How Research Helped Me Choose a Career

By Divya Ganugapati, OUR Peer Research Ambassador

As an undergraduate student there is a lot of pressure on you to figure out exactly what you want to do with the rest of your life at such a young age. Enrolling at UConn at 17 years old, I had no clue what some of the 110+ majors offered here even meant (Cognitive Science? What?) let alone having to choose one.

Before switching to a Cognitive Science major, I originally was a Physiology and Neurobiology major. I knew I was interested in a field relating to the brain since I had so many brain-oriented unanswered questions. Why are humans the only species to industrialize? What is the difference between humans, animals, and machines? What happens when your brain gets injured? How can some people switch between two or more languages? These questions are what motivated my major change from a purely physiological and anatomical education of the brain to an interdisciplinary understanding of the brain’s application to language, emotion, and personality.

Deciding a major was only the first step in navigating the vast scope of career choices available to me. Finding a career that best fit my lifestyle and interests was no easy task but luckily, finding answers to the many questions that led me to Cognitive Science also led me to the world of research. Throughout my four years at UConn, I conducted research in the Language and Brain Lab with Dr. Emily Myers and created my own study with Dr. Rachel Theodore in the Spoken Language and Processing Lab. Research allowed me to develop my own questions and experiment to answer those scientific questions.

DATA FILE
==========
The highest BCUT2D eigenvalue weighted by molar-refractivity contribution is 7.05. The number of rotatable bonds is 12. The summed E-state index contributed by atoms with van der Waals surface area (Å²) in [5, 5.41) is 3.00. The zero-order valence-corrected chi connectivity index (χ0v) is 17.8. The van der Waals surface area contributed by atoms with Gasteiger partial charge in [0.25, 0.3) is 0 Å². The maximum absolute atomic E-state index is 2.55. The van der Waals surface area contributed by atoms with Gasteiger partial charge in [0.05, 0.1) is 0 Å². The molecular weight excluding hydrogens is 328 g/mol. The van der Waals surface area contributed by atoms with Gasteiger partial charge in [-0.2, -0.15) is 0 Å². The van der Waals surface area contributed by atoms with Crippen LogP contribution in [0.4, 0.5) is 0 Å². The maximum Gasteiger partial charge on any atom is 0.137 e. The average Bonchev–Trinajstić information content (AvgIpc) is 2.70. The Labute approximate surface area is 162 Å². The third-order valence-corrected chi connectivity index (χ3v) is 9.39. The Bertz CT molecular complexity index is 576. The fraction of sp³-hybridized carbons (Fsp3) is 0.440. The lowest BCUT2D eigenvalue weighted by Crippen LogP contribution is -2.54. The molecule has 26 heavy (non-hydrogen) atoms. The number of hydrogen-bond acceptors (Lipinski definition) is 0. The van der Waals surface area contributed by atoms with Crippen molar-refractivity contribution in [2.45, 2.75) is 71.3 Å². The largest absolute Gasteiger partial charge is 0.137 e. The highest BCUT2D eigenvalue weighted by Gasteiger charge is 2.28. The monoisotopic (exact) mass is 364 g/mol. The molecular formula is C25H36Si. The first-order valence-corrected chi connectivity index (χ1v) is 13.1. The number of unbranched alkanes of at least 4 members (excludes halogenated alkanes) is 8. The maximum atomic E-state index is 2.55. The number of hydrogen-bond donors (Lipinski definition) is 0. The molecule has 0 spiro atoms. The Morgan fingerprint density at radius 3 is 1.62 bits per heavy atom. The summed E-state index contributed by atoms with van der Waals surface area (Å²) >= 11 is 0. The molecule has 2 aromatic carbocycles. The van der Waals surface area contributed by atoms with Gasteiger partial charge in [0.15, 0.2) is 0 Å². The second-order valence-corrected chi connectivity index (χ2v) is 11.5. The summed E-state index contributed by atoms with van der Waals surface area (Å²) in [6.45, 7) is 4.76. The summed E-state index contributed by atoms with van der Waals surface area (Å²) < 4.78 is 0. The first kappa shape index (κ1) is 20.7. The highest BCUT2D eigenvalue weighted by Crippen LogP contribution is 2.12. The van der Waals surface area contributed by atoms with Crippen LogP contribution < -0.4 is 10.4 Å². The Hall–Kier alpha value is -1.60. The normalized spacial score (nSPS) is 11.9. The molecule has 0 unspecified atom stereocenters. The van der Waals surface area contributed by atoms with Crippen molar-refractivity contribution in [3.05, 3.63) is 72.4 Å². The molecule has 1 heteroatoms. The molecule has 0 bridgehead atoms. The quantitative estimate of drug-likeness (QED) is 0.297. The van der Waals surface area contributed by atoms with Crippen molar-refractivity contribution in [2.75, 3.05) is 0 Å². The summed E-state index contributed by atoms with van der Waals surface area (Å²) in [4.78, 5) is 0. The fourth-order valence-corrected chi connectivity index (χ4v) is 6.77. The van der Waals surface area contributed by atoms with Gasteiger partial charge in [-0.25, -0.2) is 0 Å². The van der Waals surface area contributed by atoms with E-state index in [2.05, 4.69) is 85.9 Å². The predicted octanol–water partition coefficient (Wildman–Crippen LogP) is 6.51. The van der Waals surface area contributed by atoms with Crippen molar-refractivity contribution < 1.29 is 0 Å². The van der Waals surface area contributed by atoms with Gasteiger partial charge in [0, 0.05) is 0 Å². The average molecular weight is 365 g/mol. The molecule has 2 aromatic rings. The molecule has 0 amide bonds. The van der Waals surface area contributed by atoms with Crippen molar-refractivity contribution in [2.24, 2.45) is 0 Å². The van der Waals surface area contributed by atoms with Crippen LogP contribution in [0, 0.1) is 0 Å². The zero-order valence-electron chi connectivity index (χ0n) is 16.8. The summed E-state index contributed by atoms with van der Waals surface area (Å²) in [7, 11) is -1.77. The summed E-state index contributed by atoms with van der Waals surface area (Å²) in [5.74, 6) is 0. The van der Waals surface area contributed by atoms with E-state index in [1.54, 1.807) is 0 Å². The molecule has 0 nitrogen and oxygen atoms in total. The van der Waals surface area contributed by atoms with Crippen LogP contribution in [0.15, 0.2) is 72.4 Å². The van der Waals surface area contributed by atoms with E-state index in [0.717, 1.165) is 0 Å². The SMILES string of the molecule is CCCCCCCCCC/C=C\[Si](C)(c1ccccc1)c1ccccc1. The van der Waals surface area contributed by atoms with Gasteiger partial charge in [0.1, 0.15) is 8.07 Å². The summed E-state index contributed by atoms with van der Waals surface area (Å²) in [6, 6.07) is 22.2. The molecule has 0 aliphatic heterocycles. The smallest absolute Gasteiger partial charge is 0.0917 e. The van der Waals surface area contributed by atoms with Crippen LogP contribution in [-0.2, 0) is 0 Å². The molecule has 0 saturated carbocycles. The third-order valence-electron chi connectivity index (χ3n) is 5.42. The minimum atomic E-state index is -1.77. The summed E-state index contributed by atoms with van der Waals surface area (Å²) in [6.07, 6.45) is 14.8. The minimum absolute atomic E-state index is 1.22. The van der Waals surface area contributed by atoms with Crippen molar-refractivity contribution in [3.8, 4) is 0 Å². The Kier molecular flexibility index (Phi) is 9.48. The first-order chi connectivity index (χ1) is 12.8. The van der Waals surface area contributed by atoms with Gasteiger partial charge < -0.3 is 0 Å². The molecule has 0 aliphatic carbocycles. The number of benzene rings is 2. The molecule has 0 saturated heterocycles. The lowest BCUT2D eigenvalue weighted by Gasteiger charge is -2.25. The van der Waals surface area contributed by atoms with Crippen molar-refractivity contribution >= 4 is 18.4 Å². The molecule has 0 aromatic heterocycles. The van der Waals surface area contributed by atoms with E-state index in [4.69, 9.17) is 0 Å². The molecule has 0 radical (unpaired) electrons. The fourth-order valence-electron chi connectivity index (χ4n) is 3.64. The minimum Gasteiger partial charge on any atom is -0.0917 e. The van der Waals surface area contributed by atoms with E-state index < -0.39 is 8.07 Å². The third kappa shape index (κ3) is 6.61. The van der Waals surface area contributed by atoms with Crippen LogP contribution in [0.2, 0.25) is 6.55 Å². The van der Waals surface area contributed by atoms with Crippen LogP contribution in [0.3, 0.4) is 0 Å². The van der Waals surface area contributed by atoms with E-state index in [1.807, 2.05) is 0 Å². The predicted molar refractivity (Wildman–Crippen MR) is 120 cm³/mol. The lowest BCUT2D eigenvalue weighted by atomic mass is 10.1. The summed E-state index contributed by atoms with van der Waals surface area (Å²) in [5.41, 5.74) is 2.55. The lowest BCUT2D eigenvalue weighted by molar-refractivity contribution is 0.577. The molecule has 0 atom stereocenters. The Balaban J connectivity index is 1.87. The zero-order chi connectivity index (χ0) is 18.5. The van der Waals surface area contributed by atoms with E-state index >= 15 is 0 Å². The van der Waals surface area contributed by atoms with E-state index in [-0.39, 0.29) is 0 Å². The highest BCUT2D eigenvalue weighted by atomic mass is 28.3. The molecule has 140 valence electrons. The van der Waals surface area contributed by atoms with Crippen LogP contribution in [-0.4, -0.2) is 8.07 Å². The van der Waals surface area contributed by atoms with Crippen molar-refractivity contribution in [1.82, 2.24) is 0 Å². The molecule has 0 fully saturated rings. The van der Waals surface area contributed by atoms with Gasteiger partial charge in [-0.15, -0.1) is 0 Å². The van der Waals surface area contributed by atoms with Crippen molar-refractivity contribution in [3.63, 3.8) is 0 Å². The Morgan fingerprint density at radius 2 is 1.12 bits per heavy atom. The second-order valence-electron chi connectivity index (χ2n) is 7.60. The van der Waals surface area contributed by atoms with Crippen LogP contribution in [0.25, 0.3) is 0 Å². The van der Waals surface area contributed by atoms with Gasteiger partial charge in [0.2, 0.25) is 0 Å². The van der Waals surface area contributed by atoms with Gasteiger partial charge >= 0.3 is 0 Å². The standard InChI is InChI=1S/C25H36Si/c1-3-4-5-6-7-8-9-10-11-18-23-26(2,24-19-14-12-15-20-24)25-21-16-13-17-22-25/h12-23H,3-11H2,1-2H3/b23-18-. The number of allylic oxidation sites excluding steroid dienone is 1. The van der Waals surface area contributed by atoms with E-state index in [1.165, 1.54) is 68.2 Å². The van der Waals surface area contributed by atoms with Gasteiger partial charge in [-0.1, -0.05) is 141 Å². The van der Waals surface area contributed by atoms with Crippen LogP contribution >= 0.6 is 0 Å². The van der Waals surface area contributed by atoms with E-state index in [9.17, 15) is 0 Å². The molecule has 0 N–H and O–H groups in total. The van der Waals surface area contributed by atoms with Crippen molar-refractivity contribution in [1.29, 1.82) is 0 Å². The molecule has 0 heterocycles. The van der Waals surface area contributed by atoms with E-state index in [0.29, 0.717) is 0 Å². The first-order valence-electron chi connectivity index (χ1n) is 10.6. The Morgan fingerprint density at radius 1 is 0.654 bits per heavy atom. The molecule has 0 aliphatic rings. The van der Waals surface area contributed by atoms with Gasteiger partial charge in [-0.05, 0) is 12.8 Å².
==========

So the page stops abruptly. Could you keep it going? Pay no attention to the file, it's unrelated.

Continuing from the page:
Having these research experiences complemented my Cognitive Science courses but also built on them in a hands-on environment. Taking classes such as SLHS 4245: Neuroscience of Cognitive and Communication Disorders and PSYC 3500: Psychology of Language provided a solid foundation for understanding the organization of the brain, how the brain modulated language, and physiological and social implications of disorders and injuries. Doing research took my education to a higher level; for example, I used what I learned in class about the causes and symptoms of aphasia and elevated that knowledge by working hands-on with brain scans of aphasiacs to see specific areas of activation while doing tasks.

My major motivated my participation in research and my time doing research reinforced my passion for Cognitive Science. Together, research and my major coursework revealed a new interest in neurological disorders by creating new questions. How do disorders like Parkinson’s disease and Alzheimer’s disease arise? What are the treatment plans? What medications and cognitive therapies will prolong life?

Thanks to choosing a major based on my interests, I was able to get involved in research to build upon those interests and finally uncover a career as a physician. Even though I am not looking for a career in research, participating in undergraduate research was pivotal in deciding I want to pursue medicine. Don’t be afraid to use research as a stepping stone to find the best major for you and taking the time to piece coursework with research to find a career that combines both.

Divya is a senior majoring in Cognitive Science and minoring in Chemistry. Click here to learn more about Divya.